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Disruptive Technologies and the Emergence of Competition

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  • Adner, Ron
  • Zemsky, Peter

Abstract

We formalize the phenomenon of disruptive technologies (Christensen, 1997) that initially serve isolated market niches and, as they mature, expand to displace established technologies from mainstream segments. Using a model of horizontal and vertical differentiation with discrete customer segmentation, we show how the threat of disruption varies with the rate of technological advance, the number of firms using each technology, segments sizes, marginal costs, and the ability of firms to price discriminate. We characterize the effect of disruption on prices, market shares, social welfare and innovation incentives. We show that a shift from isolation to disruption lowers prices and increases social welfare, but may either increase or decrease the profits of firms using the new technology. By identifying the drivers and implications of technology competition, we contribute to debates about market definition that are often central in anti-trust deliberations. Moreover, we call into question standard results on the effects of mergers in Cournot models. Prior work finds that, absent efficiency gains, mergers among Cournot competitors lower welfare and are only profitable for the merging firms at high levels of concentration. We show that neither of these results need hold when mergers can alter the boundaries of technology competition.

Suggested Citation

  • Adner, Ron & Zemsky, Peter, 2003. "Disruptive Technologies and the Emergence of Competition," CEPR Discussion Papers 3994, C.E.P.R. Discussion Papers.
  • Handle: RePEc:cpr:ceprdp:3994
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    References listed on IDEAS

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    1. Christopher Pleatsikas & David Teece, 2003. "The Analysis of Market Definition and Market Power in the Context of Rapid Innovation," World Scientific Book Chapters,in: Essays In Technology Management And Policy Selected Papers of David J Teece, chapter 14, pages 385-416 World Scientific Publishing Co. Pte. Ltd..
    2. Farrell, Joseph & Shapiro, Carl, 1990. "Horizontal Mergers: An Equilibrium Analysis," American Economic Review, American Economic Association, vol. 80(1), pages 107-126, March.
    3. Adam M. Brandenburger & Harborne W. Stuart, 1996. "Value-based Business Strategy," Journal of Economics & Management Strategy, Wiley Blackwell, vol. 5(1), pages 5-24, March.
    4. David J. TEECE, 2008. "Profiting from technological innovation: Implications for integration, collaboration, licensing and public policy," World Scientific Book Chapters,in: The Transfer And Licensing Of Know-How And Intellectual Property Understanding the Multinational Enterprise in the Modern World, chapter 5, pages 67-87 World Scientific Publishing Co. Pte. Ltd..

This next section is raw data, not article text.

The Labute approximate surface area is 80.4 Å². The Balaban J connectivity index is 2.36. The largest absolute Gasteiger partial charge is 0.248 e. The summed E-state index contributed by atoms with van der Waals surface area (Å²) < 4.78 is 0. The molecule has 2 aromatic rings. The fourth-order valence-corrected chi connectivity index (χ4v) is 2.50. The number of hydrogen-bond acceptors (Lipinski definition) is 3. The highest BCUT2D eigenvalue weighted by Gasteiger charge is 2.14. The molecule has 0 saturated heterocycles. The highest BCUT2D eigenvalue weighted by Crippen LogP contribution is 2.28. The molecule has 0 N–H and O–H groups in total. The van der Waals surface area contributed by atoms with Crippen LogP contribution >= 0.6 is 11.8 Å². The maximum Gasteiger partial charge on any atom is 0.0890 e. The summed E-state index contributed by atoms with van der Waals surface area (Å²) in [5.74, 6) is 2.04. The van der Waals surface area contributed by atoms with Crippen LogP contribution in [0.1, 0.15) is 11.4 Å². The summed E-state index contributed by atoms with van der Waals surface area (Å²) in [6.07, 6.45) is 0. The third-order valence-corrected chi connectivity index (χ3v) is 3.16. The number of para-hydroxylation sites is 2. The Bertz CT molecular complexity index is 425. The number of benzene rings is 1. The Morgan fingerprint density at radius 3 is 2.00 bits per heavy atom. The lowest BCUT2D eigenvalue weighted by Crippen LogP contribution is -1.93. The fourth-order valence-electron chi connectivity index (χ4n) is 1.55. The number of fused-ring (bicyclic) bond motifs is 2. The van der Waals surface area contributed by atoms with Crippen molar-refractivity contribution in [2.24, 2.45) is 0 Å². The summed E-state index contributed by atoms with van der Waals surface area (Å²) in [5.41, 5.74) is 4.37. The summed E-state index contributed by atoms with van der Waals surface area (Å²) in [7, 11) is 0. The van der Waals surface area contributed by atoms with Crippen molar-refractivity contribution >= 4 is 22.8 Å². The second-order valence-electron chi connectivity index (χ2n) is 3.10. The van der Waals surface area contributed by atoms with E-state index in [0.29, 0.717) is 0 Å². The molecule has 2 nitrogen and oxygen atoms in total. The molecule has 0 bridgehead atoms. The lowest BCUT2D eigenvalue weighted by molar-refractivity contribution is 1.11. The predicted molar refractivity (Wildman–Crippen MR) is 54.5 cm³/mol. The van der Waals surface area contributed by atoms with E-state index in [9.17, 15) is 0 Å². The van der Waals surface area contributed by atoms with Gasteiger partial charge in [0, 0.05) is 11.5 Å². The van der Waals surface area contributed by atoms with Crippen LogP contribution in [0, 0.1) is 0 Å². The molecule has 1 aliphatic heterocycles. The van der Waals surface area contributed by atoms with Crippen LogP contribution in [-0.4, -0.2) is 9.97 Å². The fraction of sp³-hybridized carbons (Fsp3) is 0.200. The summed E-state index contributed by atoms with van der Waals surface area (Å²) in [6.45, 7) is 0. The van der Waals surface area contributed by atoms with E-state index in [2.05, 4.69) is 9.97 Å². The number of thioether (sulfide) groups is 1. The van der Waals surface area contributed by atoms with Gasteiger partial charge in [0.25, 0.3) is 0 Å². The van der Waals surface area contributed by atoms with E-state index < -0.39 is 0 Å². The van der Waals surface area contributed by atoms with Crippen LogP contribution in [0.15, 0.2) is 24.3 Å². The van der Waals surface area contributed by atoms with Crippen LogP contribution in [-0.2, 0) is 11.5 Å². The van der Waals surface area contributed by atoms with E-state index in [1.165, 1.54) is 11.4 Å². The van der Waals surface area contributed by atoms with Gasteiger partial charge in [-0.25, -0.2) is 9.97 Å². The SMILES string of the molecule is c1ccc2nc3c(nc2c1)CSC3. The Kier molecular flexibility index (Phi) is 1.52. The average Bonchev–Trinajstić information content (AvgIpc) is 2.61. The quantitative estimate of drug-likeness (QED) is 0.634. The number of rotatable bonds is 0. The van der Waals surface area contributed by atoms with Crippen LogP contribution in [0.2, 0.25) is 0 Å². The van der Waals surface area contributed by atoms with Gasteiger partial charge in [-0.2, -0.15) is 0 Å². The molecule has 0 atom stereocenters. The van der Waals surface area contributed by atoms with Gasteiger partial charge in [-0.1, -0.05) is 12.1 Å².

5. Stephen W. Salant & Sheldon Switzer & Robert J. Reynolds, 1983. "Losses From Horizontal Merger: The Effects of an Exogenous Change in Industry Structure on Cournot-Nash Equilibrium," The Quarterly Journal of Economics, Oxford University Press, vol. 98(2), pages 185-199.
    6. Katz, Michael L & Shapiro, Carl, 1985. "Network Externalities, Competition, and Compatibility," American Economic Review, American Economic Association, vol. 75(3), pages 424-440, June.
    7. Avner Shaked & John Sutton, 1982. "Relaxing Price Competition Through Product Differentiation," Review of Economic Studies, Oxford University Press, vol. 49(1), pages 3-13.
    8. Perry, Martin K & Porter, Robert H, 1985. "Oligopoly and the Incentive for Horizontal Merger," American Economic Review, American Economic Association, vol. 75(1), pages 219-227, March.
    9. Adner, Ron & Zemsky, Peter, 2003. "Strategy Dynamics through a Demand-Based Lens: The Evolution of Market Boundaries, Resource Rents and Competitive Positions," CEPR Discussion Papers 3732, C.E.P.R. Discussion Papers.
    10. Klepper, Steven, 1996. "Entry, Exit, Growth, and Innovation over the Product Life Cycle," American Economic Review, American Economic Association, vol. 86(3), pages 562-583, June.
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    Cited by:

    1. repec:eee:tefoso:v:125:y:2017:i:c:p:166-177 is not listed on IDEAS
    2. Palmberg, Christopher & Nikulainen, Tuomo, 2006. "Industrial Renewal and Growth through Nanotechnology ? - An Overview with Focus on Finland," Discussion Papers 1020, The Research Institute of the Finnish Economy.

    More about this item

    Keywords

    market definition; mergers; threat of substitutes;

    JEL classification:

    • L10 - Industrial Organization - - Market Structure, Firm Strategy, and Market Performance - - - General
    • L40 - Industrial Organization - - Antitrust Issues and Policies - - - General
    • M20 - Business Administration and Business Economics; Marketing; Accounting; Personnel Economics - - Business Economics - - - General

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